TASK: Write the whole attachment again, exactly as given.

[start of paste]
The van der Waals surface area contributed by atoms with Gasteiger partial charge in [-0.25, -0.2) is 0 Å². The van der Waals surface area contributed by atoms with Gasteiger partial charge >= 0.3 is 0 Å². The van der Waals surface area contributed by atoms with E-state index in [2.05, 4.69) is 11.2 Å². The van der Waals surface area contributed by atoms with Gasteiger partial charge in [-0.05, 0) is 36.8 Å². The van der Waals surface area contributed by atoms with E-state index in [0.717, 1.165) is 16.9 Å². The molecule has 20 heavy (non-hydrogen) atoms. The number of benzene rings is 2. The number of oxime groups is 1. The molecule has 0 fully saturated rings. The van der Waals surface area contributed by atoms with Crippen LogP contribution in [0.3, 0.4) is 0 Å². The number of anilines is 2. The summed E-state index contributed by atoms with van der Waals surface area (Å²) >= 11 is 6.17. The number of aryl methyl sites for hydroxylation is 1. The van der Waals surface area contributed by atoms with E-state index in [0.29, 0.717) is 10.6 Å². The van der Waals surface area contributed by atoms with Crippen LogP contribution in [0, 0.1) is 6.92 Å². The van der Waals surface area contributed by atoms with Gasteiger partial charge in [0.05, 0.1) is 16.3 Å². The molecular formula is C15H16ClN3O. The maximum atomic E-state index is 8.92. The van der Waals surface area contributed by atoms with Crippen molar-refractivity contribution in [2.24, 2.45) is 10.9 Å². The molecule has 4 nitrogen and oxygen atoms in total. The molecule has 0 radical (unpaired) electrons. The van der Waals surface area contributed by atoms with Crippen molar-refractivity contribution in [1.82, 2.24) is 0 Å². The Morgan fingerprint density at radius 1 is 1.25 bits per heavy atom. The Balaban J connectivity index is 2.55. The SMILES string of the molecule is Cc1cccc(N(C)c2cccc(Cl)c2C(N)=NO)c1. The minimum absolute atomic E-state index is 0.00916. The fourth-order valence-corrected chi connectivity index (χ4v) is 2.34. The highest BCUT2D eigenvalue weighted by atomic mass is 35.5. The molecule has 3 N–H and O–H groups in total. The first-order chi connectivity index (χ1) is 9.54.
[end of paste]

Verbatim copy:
The van der Waals surface area contributed by atoms with Gasteiger partial charge in [-0.25, -0.2) is 0 Å². The van der Waals surface area contributed by atoms with Gasteiger partial charge >= 0.3 is 0 Å². The van der Waals surface area contributed by atoms with E-state index in [2.05, 4.69) is 11.2 Å². The van der Waals surface area contributed by atoms with Gasteiger partial charge in [-0.05, 0) is 36.8 Å². The van der Waals surface area contributed by atoms with E-state index in [0.717, 1.165) is 16.9 Å². The molecule has 20 heavy (non-hydrogen) atoms. The number of benzene rings is 2. The number of oxime groups is 1. The molecule has 0 fully saturated rings. The van der Waals surface area contributed by atoms with Crippen LogP contribution in [0.3, 0.4) is 0 Å². The number of anilines is 2. The summed E-state index contributed by atoms with van der Waals surface area (Å²) >= 11 is 6.17. The number of aryl methyl sites for hydroxylation is 1. The van der Waals surface area contributed by atoms with E-state index in [0.29, 0.717) is 10.6 Å². The van der Waals surface area contributed by atoms with Crippen LogP contribution in [0, 0.1) is 6.92 Å². The van der Waals surface area contributed by atoms with Gasteiger partial charge in [0.05, 0.1) is 16.3 Å². The molecular formula is C15H16ClN3O. The maximum atomic E-state index is 8.92. The van der Waals surface area contributed by atoms with Crippen molar-refractivity contribution in [2.24, 2.45) is 10.9 Å². The molecule has 4 nitrogen and oxygen atoms in total. The molecule has 0 radical (unpaired) electrons. The van der Waals surface area contributed by atoms with Crippen molar-refractivity contribution in [1.82, 2.24) is 0 Å². The Morgan fingerprint density at radius 1 is 1.25 bits per heavy atom. The Balaban J connectivity index is 2.55. The SMILES string of the molecule is Cc1cccc(N(C)c2cccc(Cl)c2C(N)=NO)c1. The minimum absolute atomic E-state index is 0.00916. The fourth-order valence-corrected chi connectivity index (χ4v) is 2.34. The highest BCUT2D eigenvalue weighted by atomic mass is 35.5. The molecule has 3 N–H and O–H groups in total. The first-order chi connectivity index (χ1) is 9.54.